IT WAS strictly guest-list only at last night’s opening party for Mahiki Dubai. “We are expecting 500-plus and queues out of the door,” said a spokesperson for the club, which opens to the public today in the basement of the Jumeirah Beach Hotel.

The Jumeirah is a venue “completely given over to the pleasures of life”, which makes it the natural habitat for the Polynesian-themed club that started in London in 2005 as an antidote to the venues that had become all about “seeing and being seen”.

“Dubai is where London was six years ago – people are out to show off,” said the spokesperson, who refused to confirm which Emirates VIPs joined Mahiki’s co-owner Nick House at yesterday’s opening because “the whole brand concept is not to show off about our famous guests”.

Instead, the club’s cocktail menu will have to do the talking – a similar list to the London club except, of course, all prices are in United Arab Emirates dirhams (AED).

Helping put “the word fun back into an evening out” are Baron Samedi’s Brew, a “vicious voodoo blend” at AED 50 (£8), rising to AED 1,500 (£260) for the champagne and Bacardi-based Sea Pearl, which “serves many”, and the Armada Treasure Chest made with Cristal at AED 7,500 (£1,315). All prices, assures Mahiki, offer “value for money”…

ARSENAL’s players may have their moments – but having their club presented as A***nal, as appeared on Virgin Media’s TV menus over the weekend, was perhaps a step too far.

The unfortunate rebranding was caused by a bug in Virgin’s automated profanity checker, which also announced an adaptation of Bleak House by Charles D***ens, a remake of The 39 Steps by Hitchc**k, the Will Smith film Hanc**k, and a documentary for diehard waterways enthusiasts called The Golden Age of Ca**ls.

A Virgin Media spokesperson said: “A temporarily over-zealous profanity checker took offence at certain programme titles. The altered titles have been swiftly an*lysed and we’re fixing any remaining glitches.”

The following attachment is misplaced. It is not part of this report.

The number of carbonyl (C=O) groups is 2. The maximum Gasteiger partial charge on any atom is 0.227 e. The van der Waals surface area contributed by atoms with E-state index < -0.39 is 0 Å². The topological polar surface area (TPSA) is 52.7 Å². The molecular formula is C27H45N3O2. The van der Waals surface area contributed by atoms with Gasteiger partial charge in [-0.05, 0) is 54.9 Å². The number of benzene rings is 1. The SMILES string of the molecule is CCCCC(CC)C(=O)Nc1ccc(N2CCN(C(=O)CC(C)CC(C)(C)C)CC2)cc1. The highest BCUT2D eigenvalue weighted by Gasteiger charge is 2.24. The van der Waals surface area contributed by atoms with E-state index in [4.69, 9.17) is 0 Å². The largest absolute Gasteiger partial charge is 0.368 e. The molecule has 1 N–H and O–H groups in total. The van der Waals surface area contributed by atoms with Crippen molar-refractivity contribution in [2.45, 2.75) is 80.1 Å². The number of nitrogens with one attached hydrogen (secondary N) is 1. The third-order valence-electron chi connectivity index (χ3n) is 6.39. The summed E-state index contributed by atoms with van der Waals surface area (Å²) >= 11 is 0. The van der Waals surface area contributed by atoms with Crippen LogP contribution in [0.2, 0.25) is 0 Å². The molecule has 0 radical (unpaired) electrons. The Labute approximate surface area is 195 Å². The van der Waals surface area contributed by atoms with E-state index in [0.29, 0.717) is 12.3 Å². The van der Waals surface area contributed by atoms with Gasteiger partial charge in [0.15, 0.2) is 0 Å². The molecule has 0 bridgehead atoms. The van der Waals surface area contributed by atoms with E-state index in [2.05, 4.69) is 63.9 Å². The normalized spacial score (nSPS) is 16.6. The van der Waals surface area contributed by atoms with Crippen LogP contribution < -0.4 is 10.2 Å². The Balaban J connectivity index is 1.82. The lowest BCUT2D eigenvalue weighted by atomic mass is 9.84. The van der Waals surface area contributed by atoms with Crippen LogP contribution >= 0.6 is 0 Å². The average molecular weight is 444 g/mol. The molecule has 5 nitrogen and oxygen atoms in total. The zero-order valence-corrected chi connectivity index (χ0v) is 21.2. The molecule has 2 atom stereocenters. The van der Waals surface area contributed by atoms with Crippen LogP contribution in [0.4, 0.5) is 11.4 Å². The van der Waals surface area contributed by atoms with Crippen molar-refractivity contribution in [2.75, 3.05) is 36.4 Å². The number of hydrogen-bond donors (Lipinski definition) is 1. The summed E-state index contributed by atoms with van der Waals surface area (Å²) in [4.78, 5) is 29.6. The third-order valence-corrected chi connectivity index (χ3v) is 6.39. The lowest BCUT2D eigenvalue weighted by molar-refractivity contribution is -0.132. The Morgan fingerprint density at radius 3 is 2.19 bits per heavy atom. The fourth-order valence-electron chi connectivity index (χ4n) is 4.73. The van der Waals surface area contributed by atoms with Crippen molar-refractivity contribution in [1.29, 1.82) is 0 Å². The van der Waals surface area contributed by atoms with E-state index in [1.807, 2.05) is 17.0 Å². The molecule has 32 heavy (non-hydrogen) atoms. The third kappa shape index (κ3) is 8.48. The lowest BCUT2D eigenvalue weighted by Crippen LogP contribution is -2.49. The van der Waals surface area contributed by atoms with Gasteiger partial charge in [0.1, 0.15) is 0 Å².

Thankfully Scunthorpe’s Saturday game against Exeter wasn’t televised.

SHOULD the City have noticed earlier that Prince Alwaleed bin Talal of Saudi Arabia was preparing to invest $300m in Twitter? As @dePrince55 announced on the microblogging site on 5 September: “It’s been a long time – but we are back… to more and more success.”

The prince’s Kingdom Holding Company, which links to the Twitter profile, was yesterday reluctant to confirm whether that is the sovereign’s official Twitter account.

Until it confirms definitively either way, The Capitalist will continue to follow the “prince” with interest.

YESTERDAY’S interim results from HMV warned of even tougher times ahead and raised questions over the music retailer’s future viability.

But this wouldn’t have come as a surprise for investors who read the company’s 2011 annual report earlier this year, which featured artist Jessie J on the front cover.

After all, Jessie J is famed for her number one hit “Price Tag”, in which she sings: “It’s all about the money, money, money…”. Perhaps someone could have told HMV management.

STEVE Jobs, Michael Jackson, Liz Taylor: some celebrities keep making money from beyond the grave – even, generously, for other people.

Following the $116m auction of Liz Taylor’s jewels at Christie’s in New York on 14 December, a number of shoppers have come in to Chelsea jeweller By Brilliant, which specialises in lab-created diamonds, asking for cut-price replicas of Taylor’s collection.

Most in demand is a £485 version of the £5.6m Krupp diamond bought for Taylor by Richard Burton (pictured below left with Taylor) – and By Brilliant’s sales for December 2011 are up by 16 per cent compared to the same month in 2010.

PRIVATE equity firm Quilvest helped fuel the Yo Sushi boom, and now it is doing the same for Mexican food, investing £3.5m in fast-food outlet Tortilla.

The chain only launched in London in 2007, but has been spreading like wildfire ever since, adding six further sites – including Leadenhall Market and Canary Wharf – with plans to open in Wimbledon and a ninth, as yet unconfirmed, location.

As part of yesterday’s deal, Quilvest partner Axelle Strain joins the board of Tortilla’s directors, while Paul Campbell, whose Hill Capital Partners fund is an additional investor in the Mexican chain, is a non-executive director.